What You Can Do If You Can’t Pay Your Support Obligation

Two daughtersMost non-custodial parents want to provide for their children, and understand the importance of meeting their child support obligation. But what happens if you lose your job, or you are self-employed and can’t get a customer to pay you? What can you do to minimize the potential problems?

The Loss of a Job Won’t Affect Your Obligation

A child support obligation is a court order. It will stay in effect until withdrawn, amended or completed. Accordingly, even if you lose your job or can’t get a customer to pay you, you will still be liable for regular child support. You can petition the court to amend your obligation, but you won’t likely get much relief, if any. The court will typically require a permanent and substantial change in your income to make a change to the order. Courts are reluctant to change support orders due to temporary unemployment, as the order will have to be amended again when you go back to work. In most instances, you will simply accrue an arrearage and will have to pay a higher amount when you go back to work to make up the arrearage.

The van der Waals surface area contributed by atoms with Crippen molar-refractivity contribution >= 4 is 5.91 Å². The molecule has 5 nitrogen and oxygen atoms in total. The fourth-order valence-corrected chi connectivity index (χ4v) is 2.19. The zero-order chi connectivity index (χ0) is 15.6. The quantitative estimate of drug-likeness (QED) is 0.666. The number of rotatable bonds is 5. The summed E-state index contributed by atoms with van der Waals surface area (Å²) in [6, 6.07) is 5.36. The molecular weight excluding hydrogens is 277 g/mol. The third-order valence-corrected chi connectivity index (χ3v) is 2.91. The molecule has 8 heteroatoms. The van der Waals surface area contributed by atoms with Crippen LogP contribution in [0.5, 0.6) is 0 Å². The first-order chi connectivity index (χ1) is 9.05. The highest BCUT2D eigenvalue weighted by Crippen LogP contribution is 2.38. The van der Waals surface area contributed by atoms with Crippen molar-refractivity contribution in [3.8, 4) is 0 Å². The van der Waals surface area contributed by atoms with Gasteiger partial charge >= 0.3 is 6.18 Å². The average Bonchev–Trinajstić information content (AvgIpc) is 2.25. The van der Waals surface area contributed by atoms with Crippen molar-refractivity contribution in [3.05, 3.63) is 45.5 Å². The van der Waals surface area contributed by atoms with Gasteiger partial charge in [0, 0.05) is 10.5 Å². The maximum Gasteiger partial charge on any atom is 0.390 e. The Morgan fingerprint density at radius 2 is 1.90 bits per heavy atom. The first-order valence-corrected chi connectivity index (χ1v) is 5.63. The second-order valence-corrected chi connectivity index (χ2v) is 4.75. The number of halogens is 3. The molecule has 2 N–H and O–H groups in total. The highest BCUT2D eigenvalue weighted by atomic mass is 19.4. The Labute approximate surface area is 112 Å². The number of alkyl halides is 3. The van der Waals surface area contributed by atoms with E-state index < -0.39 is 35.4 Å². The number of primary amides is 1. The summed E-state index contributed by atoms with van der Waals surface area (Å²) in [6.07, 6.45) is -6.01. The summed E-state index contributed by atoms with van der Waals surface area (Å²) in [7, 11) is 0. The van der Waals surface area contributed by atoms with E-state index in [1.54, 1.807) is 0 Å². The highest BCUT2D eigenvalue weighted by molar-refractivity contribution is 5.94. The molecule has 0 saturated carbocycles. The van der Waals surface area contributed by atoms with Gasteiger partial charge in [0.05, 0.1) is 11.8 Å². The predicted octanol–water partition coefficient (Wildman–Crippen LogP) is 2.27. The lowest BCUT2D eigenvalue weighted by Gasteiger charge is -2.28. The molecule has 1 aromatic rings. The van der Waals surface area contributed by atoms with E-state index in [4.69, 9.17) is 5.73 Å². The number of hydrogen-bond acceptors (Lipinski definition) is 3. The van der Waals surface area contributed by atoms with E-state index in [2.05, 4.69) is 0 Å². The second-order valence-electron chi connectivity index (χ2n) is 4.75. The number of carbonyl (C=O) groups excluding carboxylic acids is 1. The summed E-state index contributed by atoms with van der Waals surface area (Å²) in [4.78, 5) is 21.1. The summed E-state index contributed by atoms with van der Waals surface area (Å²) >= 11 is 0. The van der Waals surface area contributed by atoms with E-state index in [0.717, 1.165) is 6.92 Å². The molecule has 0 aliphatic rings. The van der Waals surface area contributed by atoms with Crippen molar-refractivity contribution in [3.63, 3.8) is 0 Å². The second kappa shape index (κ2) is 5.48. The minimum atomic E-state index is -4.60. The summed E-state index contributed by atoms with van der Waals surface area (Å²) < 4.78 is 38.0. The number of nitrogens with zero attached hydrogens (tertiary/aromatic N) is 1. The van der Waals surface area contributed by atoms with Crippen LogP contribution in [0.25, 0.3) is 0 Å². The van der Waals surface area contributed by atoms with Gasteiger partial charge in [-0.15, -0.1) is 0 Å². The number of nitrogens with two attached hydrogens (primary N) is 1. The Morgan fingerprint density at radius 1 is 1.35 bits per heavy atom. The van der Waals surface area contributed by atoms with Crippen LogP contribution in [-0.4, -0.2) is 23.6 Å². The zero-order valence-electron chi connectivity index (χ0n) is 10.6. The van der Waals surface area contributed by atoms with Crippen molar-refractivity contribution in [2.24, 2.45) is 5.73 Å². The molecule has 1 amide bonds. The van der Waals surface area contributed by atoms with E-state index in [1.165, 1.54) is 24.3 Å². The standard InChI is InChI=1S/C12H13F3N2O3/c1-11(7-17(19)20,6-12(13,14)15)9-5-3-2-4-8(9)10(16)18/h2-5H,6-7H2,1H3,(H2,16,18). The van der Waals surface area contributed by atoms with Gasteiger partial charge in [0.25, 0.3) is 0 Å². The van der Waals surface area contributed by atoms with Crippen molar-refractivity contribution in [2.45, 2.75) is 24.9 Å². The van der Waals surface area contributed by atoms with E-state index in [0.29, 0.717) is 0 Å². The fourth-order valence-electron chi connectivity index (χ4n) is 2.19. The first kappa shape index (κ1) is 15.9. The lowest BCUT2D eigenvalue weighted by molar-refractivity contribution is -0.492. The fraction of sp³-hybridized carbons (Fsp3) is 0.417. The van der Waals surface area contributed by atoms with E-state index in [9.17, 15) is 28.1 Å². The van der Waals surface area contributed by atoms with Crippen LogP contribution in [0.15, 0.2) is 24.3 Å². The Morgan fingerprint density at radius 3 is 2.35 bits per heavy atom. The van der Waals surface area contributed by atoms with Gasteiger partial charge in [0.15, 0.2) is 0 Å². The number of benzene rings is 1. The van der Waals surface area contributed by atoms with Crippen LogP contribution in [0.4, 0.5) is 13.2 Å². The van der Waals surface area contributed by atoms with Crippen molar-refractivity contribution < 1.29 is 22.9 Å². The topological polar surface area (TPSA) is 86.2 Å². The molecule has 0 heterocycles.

What to Do When You Can’t Pay Support

The first thing to do is contact your child support enforcement office in the state and county where your divorce was finalized. This will typically be the agency that handles your child support, unless you have legally transferred the responsibility. The agency will typically have forms that you can complete to request a change in support, but the court will have to approve any change.

If you agreed in the court order to pay support directly to your ex-spouse, you should immediately contact him or her. You may be able to work out arrangements to make up the arrearage. However, if you pay directly to a child support enforcement agency that then sends payment to your ex, there’s no benefit to contacting your ex other than as a courtesy. The decision to seek enforcement may or may not come from your ex or from the agency, but the enforcement agency may or may not act without request or approval from your ex.

Contact the Law Office of Taylor & Boguski

At Taylor & Boguski, we bring more than 70 years of combined legal experience to injured people throughout New Jersey. For a free initial consultation, contact us online or call us at 856-200-8989.